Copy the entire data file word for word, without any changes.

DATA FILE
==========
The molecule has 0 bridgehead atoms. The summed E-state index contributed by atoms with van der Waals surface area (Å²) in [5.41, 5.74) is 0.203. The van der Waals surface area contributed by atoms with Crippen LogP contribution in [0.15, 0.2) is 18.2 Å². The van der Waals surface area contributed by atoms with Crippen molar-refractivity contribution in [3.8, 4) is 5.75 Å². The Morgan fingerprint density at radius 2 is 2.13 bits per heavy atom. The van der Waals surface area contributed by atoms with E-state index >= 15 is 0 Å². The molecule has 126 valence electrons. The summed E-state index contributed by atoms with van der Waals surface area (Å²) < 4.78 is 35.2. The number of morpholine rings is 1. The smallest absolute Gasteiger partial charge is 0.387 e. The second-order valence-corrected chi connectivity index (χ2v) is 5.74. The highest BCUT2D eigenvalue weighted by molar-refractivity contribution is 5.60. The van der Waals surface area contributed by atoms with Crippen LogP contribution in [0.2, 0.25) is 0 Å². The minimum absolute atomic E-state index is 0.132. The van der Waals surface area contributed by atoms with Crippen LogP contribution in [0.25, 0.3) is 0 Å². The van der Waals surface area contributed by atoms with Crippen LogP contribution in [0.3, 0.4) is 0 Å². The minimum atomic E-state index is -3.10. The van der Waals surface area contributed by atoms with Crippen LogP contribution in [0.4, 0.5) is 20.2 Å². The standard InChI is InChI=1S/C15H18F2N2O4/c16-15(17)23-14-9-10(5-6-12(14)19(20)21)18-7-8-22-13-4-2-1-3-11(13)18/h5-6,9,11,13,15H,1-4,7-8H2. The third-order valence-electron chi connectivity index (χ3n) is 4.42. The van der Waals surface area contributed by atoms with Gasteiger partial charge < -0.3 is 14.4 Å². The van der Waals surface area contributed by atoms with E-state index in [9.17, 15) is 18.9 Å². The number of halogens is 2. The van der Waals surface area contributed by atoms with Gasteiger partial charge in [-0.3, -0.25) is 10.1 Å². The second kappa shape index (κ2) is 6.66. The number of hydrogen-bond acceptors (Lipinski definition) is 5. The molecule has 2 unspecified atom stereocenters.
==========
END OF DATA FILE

The molecule has 0 bridgehead atoms. The summed E-state index contributed by atoms with van der Waals surface area (Å²) in [5.41, 5.74) is 0.203. The van der Waals surface area contributed by atoms with Crippen LogP contribution in [0.15, 0.2) is 18.2 Å². The van der Waals surface area contributed by atoms with Crippen molar-refractivity contribution in [3.8, 4) is 5.75 Å². The Morgan fingerprint density at radius 2 is 2.13 bits per heavy atom. The van der Waals surface area contributed by atoms with E-state index >= 15 is 0 Å². The molecule has 126 valence electrons. The summed E-state index contributed by atoms with van der Waals surface area (Å²) < 4.78 is 35.2. The number of morpholine rings is 1. The smallest absolute Gasteiger partial charge is 0.387 e. The second-order valence-corrected chi connectivity index (χ2v) is 5.74. The highest BCUT2D eigenvalue weighted by molar-refractivity contribution is 5.60. The van der Waals surface area contributed by atoms with Crippen LogP contribution in [0.2, 0.25) is 0 Å². The minimum absolute atomic E-state index is 0.132. The van der Waals surface area contributed by atoms with Crippen LogP contribution in [0.25, 0.3) is 0 Å². The van der Waals surface area contributed by atoms with Crippen LogP contribution in [0.3, 0.4) is 0 Å². The minimum atomic E-state index is -3.10. The van der Waals surface area contributed by atoms with Crippen LogP contribution in [0.4, 0.5) is 20.2 Å². The standard InChI is InChI=1S/C15H18F2N2O4/c16-15(17)23-14-9-10(5-6-12(14)19(20)21)18-7-8-22-13-4-2-1-3-11(13)18/h5-6,9,11,13,15H,1-4,7-8H2. The third-order valence-electron chi connectivity index (χ3n) is 4.42. The van der Waals surface area contributed by atoms with Gasteiger partial charge < -0.3 is 14.4 Å². The van der Waals surface area contributed by atoms with E-state index in [9.17, 15) is 18.9 Å². The number of halogens is 2. The van der Waals surface area contributed by atoms with Gasteiger partial charge in [-0.3, -0.25) is 10.1 Å². The second kappa shape index (κ2) is 6.66. The number of hydrogen-bond acceptors (Lipinski definition) is 5. The molecule has 2 unspecified atom stereocenters.